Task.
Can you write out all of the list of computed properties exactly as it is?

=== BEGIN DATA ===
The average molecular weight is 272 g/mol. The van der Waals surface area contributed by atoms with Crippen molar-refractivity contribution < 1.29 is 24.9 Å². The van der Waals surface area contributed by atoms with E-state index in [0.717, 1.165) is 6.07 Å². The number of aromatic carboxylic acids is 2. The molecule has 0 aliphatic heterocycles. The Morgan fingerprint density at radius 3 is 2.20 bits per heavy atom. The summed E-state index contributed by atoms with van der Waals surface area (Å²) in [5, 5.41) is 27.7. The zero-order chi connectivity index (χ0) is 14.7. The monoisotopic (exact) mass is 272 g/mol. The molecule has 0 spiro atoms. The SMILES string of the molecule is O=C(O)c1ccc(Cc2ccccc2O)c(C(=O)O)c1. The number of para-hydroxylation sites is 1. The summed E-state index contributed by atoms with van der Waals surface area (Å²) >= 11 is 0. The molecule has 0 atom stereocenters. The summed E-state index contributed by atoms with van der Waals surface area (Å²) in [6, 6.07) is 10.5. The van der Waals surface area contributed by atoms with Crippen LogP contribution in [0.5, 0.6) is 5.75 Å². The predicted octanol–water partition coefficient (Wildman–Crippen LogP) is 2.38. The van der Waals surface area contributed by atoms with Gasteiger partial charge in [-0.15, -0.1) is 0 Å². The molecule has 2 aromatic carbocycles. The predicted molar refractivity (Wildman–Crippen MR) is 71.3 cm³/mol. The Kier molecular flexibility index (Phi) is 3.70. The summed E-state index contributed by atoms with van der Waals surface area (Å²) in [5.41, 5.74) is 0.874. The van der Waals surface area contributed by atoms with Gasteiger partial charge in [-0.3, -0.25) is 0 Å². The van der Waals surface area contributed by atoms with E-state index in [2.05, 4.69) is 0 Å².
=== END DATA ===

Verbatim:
The average molecular weight is 272 g/mol. The van der Waals surface area contributed by atoms with Crippen molar-refractivity contribution < 1.29 is 24.9 Å². The van der Waals surface area contributed by atoms with E-state index in [0.717, 1.165) is 6.07 Å². The number of aromatic carboxylic acids is 2. The molecule has 0 aliphatic heterocycles. The Morgan fingerprint density at radius 3 is 2.20 bits per heavy atom. The summed E-state index contributed by atoms with van der Waals surface area (Å²) in [5, 5.41) is 27.7. The zero-order chi connectivity index (χ0) is 14.7. The monoisotopic (exact) mass is 272 g/mol. The molecule has 0 spiro atoms. The SMILES string of the molecule is O=C(O)c1ccc(Cc2ccccc2O)c(C(=O)O)c1. The number of para-hydroxylation sites is 1. The summed E-state index contributed by atoms with van der Waals surface area (Å²) >= 11 is 0. The molecule has 0 atom stereocenters. The summed E-state index contributed by atoms with van der Waals surface area (Å²) in [6, 6.07) is 10.5. The van der Waals surface area contributed by atoms with Crippen LogP contribution in [0.5, 0.6) is 5.75 Å². The predicted octanol–water partition coefficient (Wildman–Crippen LogP) is 2.38. The van der Waals surface area contributed by atoms with Gasteiger partial charge in [-0.15, -0.1) is 0 Å². The molecule has 2 aromatic carbocycles. The predicted molar refractivity (Wildman–Crippen MR) is 71.3 cm³/mol. The Kier molecular flexibility index (Phi) is 3.70. The summed E-state index contributed by atoms with van der Waals surface area (Å²) in [5.41, 5.74) is 0.874. The van der Waals surface area contributed by atoms with Gasteiger partial charge in [-0.3, -0.25) is 0 Å². The van der Waals surface area contributed by atoms with E-state index in [2.05, 4.69) is 0 Å².